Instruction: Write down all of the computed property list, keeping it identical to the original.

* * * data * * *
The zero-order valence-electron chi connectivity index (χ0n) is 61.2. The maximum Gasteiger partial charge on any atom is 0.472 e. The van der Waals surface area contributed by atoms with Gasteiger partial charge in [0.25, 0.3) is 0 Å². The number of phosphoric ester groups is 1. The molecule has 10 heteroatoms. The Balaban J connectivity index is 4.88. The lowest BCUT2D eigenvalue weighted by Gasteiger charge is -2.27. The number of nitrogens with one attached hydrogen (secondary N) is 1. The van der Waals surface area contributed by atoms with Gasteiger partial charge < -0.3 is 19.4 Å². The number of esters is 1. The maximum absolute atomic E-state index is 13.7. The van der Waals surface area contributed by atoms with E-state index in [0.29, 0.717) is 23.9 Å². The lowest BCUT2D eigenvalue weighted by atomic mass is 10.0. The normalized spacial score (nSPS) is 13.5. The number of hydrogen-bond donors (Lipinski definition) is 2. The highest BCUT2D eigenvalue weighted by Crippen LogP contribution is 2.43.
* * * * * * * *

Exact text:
The zero-order valence-electron chi connectivity index (χ0n) is 61.2. The maximum Gasteiger partial charge on any atom is 0.472 e. The van der Waals surface area contributed by atoms with Gasteiger partial charge in [0.25, 0.3) is 0 Å². The number of phosphoric ester groups is 1. The molecule has 10 heteroatoms. The Balaban J connectivity index is 4.88. The lowest BCUT2D eigenvalue weighted by Gasteiger charge is -2.27. The number of nitrogens with one attached hydrogen (secondary N) is 1. The van der Waals surface area contributed by atoms with Gasteiger partial charge < -0.3 is 19.4 Å². The number of esters is 1. The maximum absolute atomic E-state index is 13.7. The van der Waals surface area contributed by atoms with E-state index in [0.29, 0.717) is 23.9 Å². The lowest BCUT2D eigenvalue weighted by atomic mass is 10.0. The normalized spacial score (nSPS) is 13.5. The number of hydrogen-bond donors (Lipinski definition) is 2. The highest BCUT2D eigenvalue weighted by Crippen LogP contribution is 2.43.